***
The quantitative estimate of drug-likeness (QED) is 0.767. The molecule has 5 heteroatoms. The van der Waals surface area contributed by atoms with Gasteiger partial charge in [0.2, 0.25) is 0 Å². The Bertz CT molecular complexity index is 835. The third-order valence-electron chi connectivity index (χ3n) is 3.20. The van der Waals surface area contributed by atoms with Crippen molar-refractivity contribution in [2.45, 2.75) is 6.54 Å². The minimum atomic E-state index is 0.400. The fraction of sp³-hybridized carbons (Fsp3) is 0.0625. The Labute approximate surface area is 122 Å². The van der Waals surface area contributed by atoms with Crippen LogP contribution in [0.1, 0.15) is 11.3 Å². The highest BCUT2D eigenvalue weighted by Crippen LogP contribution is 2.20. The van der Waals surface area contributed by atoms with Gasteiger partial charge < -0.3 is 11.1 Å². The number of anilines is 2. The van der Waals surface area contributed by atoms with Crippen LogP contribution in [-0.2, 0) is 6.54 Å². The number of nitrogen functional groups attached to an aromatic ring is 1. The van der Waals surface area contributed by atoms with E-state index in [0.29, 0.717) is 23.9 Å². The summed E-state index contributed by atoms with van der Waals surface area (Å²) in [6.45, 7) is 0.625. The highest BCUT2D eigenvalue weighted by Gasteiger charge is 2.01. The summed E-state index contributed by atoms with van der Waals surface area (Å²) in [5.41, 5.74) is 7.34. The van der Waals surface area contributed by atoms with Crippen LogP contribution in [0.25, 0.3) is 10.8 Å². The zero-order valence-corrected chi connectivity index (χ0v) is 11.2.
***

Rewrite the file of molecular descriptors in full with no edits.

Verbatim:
The quantitative estimate of drug-likeness (QED) is 0.767. The molecule has 5 heteroatoms. The van der Waals surface area contributed by atoms with Gasteiger partial charge in [0.2, 0.25) is 0 Å². The Bertz CT molecular complexity index is 835. The third-order valence-electron chi connectivity index (χ3n) is 3.20. The van der Waals surface area contributed by atoms with Crippen molar-refractivity contribution in [2.45, 2.75) is 6.54 Å². The minimum atomic E-state index is 0.400. The fraction of sp³-hybridized carbons (Fsp3) is 0.0625. The Labute approximate surface area is 122 Å². The van der Waals surface area contributed by atoms with Crippen LogP contribution in [0.1, 0.15) is 11.3 Å². The highest BCUT2D eigenvalue weighted by Crippen LogP contribution is 2.20. The van der Waals surface area contributed by atoms with Gasteiger partial charge < -0.3 is 11.1 Å². The number of anilines is 2. The van der Waals surface area contributed by atoms with Crippen LogP contribution in [-0.2, 0) is 6.54 Å². The number of nitrogen functional groups attached to an aromatic ring is 1. The van der Waals surface area contributed by atoms with E-state index in [0.29, 0.717) is 23.9 Å². The summed E-state index contributed by atoms with van der Waals surface area (Å²) in [6.45, 7) is 0.625. The highest BCUT2D eigenvalue weighted by Gasteiger charge is 2.01. The summed E-state index contributed by atoms with van der Waals surface area (Å²) in [5.41, 5.74) is 7.34. The van der Waals surface area contributed by atoms with Crippen LogP contribution in [0.25, 0.3) is 10.8 Å². The zero-order valence-corrected chi connectivity index (χ0v) is 11.2.